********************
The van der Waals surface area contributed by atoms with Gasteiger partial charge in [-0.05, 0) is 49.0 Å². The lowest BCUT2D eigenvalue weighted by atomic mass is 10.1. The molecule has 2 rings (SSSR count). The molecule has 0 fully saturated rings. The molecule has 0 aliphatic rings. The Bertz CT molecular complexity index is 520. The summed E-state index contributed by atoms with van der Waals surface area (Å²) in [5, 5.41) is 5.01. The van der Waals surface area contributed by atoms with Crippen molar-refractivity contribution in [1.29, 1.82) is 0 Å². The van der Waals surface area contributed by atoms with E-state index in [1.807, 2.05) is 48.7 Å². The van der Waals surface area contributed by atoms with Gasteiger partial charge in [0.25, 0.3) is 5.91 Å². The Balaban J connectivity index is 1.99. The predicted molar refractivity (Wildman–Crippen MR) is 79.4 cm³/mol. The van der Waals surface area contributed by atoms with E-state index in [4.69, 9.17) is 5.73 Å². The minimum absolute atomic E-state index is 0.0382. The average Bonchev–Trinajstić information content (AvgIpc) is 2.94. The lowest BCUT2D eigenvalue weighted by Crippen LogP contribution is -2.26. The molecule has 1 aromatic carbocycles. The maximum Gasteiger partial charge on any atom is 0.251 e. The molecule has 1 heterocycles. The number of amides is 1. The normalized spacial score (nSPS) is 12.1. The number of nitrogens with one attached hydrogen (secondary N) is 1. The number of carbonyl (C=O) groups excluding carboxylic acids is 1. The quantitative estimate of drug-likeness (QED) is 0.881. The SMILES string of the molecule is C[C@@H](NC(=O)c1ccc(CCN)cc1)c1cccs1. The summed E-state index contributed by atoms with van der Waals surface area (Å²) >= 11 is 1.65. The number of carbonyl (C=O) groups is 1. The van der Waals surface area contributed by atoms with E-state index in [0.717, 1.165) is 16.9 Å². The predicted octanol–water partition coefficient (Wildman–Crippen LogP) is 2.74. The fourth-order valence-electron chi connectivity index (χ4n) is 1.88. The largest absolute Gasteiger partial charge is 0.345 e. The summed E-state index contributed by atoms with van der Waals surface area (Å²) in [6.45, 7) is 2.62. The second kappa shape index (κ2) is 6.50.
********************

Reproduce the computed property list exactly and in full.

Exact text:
The van der Waals surface area contributed by atoms with Gasteiger partial charge in [-0.05, 0) is 49.0 Å². The lowest BCUT2D eigenvalue weighted by atomic mass is 10.1. The molecule has 2 rings (SSSR count). The molecule has 0 fully saturated rings. The molecule has 0 aliphatic rings. The Bertz CT molecular complexity index is 520. The summed E-state index contributed by atoms with van der Waals surface area (Å²) in [5, 5.41) is 5.01. The van der Waals surface area contributed by atoms with Crippen molar-refractivity contribution in [1.29, 1.82) is 0 Å². The van der Waals surface area contributed by atoms with E-state index in [1.807, 2.05) is 48.7 Å². The van der Waals surface area contributed by atoms with Gasteiger partial charge in [0.25, 0.3) is 5.91 Å². The Balaban J connectivity index is 1.99. The predicted molar refractivity (Wildman–Crippen MR) is 79.4 cm³/mol. The van der Waals surface area contributed by atoms with E-state index in [4.69, 9.17) is 5.73 Å². The minimum absolute atomic E-state index is 0.0382. The average Bonchev–Trinajstić information content (AvgIpc) is 2.94. The lowest BCUT2D eigenvalue weighted by Crippen LogP contribution is -2.26. The molecule has 1 aromatic carbocycles. The maximum Gasteiger partial charge on any atom is 0.251 e. The molecule has 1 heterocycles. The number of amides is 1. The normalized spacial score (nSPS) is 12.1. The number of nitrogens with one attached hydrogen (secondary N) is 1. The number of carbonyl (C=O) groups excluding carboxylic acids is 1. The quantitative estimate of drug-likeness (QED) is 0.881. The SMILES string of the molecule is C[C@@H](NC(=O)c1ccc(CCN)cc1)c1cccs1. The summed E-state index contributed by atoms with van der Waals surface area (Å²) >= 11 is 1.65. The number of carbonyl (C=O) groups is 1. The van der Waals surface area contributed by atoms with E-state index in [0.717, 1.165) is 16.9 Å². The predicted octanol–water partition coefficient (Wildman–Crippen LogP) is 2.74. The fourth-order valence-electron chi connectivity index (χ4n) is 1.88. The largest absolute Gasteiger partial charge is 0.345 e. The summed E-state index contributed by atoms with van der Waals surface area (Å²) in [6.45, 7) is 2.62. The second kappa shape index (κ2) is 6.50.